Lindley v. State

Decision Date22 March 1978
Docket NumberNo. 1276S464,1276S464
Citation268 Ind. 83,373 N.E.2d 886
PartiesLarry Lee LINDLEY, Appellant, v. STATE of Indiana, Appellee.
CourtIndiana Supreme Court

Paul J. Giorgi, Merrillville, for appellant.

Theodore L. Sendak, Atty. Gen., J. Roland Duvall, Deputy Atty. Gen., Indianapolis, for appellee.

GIVAN, Chief Justice.

Appellant was charged with murder in the first degree. He was convicted by a jury of second degree murder and sentenced to 15 to 25 years.

The evidence most favorable to the State reveals that on the evening of November 5, 1975, appellant and two friends Donald Birlson and Bob Rukavina, were driving around and drinking beer in appellant's car. Shortly after midnight while driving on U. S. Highway 30, they approached the intersection with U. S. Highway 41, where a blue car pulled out in front of them. Appellant flicked his bright lights and passed the car. He then noticed the blue car had pulled over and he decided to stop to "see what was going on." The driver of the blue car, Michael Pavlik, got out and walked to appellant's car. Words were exchanged and appellant grabbed a knife and emerged from the car. He was seen grabbing and punching the victim and then swung upward at him three or four times. Appellant's two companions got out of the car to help him and joined in the fight. After the victim fell to the ground the three got back into the car and drove off. Blood was observed on appellant's fingers and when one companion asked whether appellant had cut his finger with a knife, appellant replied, "Yes, that could have happened."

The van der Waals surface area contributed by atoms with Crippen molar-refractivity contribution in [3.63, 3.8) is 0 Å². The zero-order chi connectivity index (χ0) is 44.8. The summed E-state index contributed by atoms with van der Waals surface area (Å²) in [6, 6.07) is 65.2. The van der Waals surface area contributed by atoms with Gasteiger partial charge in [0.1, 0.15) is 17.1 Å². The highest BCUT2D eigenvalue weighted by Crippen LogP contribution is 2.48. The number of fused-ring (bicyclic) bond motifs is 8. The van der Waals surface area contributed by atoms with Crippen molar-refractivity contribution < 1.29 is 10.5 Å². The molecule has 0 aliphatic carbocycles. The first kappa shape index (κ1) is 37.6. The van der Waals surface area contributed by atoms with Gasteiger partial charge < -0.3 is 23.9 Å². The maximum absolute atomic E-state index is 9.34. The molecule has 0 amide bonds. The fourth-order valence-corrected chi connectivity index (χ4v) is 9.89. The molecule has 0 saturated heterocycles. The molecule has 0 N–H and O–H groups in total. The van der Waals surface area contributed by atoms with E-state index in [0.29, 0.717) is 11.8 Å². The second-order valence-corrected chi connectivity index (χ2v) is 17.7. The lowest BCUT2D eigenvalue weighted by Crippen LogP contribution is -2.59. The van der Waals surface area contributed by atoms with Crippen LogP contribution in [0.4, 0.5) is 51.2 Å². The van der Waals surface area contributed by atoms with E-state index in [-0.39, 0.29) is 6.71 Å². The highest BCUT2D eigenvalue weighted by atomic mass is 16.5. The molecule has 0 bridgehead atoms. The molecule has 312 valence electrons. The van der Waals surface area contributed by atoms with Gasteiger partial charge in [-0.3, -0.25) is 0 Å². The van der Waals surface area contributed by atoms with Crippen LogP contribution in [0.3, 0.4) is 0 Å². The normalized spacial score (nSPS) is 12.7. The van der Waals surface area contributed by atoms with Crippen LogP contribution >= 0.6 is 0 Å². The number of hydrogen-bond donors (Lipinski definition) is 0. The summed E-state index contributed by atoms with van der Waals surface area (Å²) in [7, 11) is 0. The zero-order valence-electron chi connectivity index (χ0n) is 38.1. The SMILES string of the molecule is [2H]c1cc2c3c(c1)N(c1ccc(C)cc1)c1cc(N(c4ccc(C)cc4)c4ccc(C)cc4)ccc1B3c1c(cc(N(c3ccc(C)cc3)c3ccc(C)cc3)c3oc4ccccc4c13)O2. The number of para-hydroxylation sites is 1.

Appellant was then asked how he could have used a knife on a person when there were three of them together. Appellant replied, "Well, he deserved it because I'm smaller than him." Appellant later discarded a knife sheath, saying he needed it no longer.

Appellant first claims error in the failure of the juvenile court to waive jurisdiction to the criminal court. On November 6, 1975, the day of the crime, the juvenile division of the Lake Superior Court instituted proceedings against appellant. On November 10, 1975, a petition for delinquency was filed alleging that appellant had committed second degree murder. Four days later the State filed a motion for waiver of the case to criminal court. On November 25, 1975, while the waiver motion was still pending in the juvenile court, the grand jury returned an indictment against appellant for first degree murder. Because of this indictment the juvenile court dismissed the petition for delinquency. Appellant claims it is reversible error for the juvenile court to have dismissed the delinquency petition without conducting a waiver hearing.